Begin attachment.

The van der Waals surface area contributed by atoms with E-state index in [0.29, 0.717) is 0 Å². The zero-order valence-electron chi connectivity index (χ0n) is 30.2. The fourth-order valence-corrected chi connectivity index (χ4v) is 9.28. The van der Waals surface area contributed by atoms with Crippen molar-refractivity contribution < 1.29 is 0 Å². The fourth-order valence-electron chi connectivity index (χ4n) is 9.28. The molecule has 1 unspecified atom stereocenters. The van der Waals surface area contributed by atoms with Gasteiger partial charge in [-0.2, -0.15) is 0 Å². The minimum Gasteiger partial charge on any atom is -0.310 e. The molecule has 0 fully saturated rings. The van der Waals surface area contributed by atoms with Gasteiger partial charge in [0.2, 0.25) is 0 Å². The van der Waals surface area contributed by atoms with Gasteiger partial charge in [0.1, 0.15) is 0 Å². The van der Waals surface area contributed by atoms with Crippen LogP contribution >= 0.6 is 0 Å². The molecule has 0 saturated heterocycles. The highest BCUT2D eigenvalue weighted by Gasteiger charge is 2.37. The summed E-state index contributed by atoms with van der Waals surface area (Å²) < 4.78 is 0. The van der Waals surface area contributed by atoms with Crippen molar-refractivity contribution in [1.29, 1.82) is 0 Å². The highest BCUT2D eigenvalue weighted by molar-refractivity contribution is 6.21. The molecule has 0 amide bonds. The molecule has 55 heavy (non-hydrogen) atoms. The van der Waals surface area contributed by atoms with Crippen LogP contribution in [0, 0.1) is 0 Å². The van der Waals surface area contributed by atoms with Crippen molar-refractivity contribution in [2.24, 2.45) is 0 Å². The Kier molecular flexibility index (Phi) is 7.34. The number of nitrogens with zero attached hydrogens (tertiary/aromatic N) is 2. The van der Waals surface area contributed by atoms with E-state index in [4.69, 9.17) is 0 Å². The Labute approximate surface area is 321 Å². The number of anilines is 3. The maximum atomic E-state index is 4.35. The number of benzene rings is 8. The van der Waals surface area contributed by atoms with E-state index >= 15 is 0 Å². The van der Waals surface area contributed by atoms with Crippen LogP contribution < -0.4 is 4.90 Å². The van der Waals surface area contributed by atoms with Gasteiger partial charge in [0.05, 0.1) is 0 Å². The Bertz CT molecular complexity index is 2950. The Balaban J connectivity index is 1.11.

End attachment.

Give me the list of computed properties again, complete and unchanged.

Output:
The van der Waals surface area contributed by atoms with E-state index in [0.29, 0.717) is 0 Å². The zero-order valence-electron chi connectivity index (χ0n) is 30.2. The fourth-order valence-corrected chi connectivity index (χ4v) is 9.28. The van der Waals surface area contributed by atoms with Crippen molar-refractivity contribution < 1.29 is 0 Å². The fourth-order valence-electron chi connectivity index (χ4n) is 9.28. The molecule has 1 unspecified atom stereocenters. The van der Waals surface area contributed by atoms with Gasteiger partial charge in [-0.2, -0.15) is 0 Å². The minimum Gasteiger partial charge on any atom is -0.310 e. The molecule has 0 fully saturated rings. The van der Waals surface area contributed by atoms with Gasteiger partial charge in [0.2, 0.25) is 0 Å². The van der Waals surface area contributed by atoms with Gasteiger partial charge in [0.1, 0.15) is 0 Å². The van der Waals surface area contributed by atoms with Crippen LogP contribution >= 0.6 is 0 Å². The molecule has 0 saturated heterocycles. The highest BCUT2D eigenvalue weighted by Gasteiger charge is 2.37. The summed E-state index contributed by atoms with van der Waals surface area (Å²) < 4.78 is 0. The van der Waals surface area contributed by atoms with Crippen molar-refractivity contribution in [1.29, 1.82) is 0 Å². The highest BCUT2D eigenvalue weighted by molar-refractivity contribution is 6.21. The molecule has 0 amide bonds. The molecule has 55 heavy (non-hydrogen) atoms. The van der Waals surface area contributed by atoms with Crippen LogP contribution in [0, 0.1) is 0 Å². The van der Waals surface area contributed by atoms with Crippen molar-refractivity contribution in [2.24, 2.45) is 0 Å². The Kier molecular flexibility index (Phi) is 7.34. The number of nitrogens with zero attached hydrogens (tertiary/aromatic N) is 2. The van der Waals surface area contributed by atoms with E-state index in [4.69, 9.17) is 0 Å². The Labute approximate surface area is 321 Å². The number of anilines is 3. The maximum atomic E-state index is 4.35. The number of benzene rings is 8. The van der Waals surface area contributed by atoms with E-state index >= 15 is 0 Å². The van der Waals surface area contributed by atoms with Crippen LogP contribution < -0.4 is 4.90 Å². The van der Waals surface area contributed by atoms with Gasteiger partial charge in [0.05, 0.1) is 0 Å². The Bertz CT molecular complexity index is 2950. The Balaban J connectivity index is 1.11.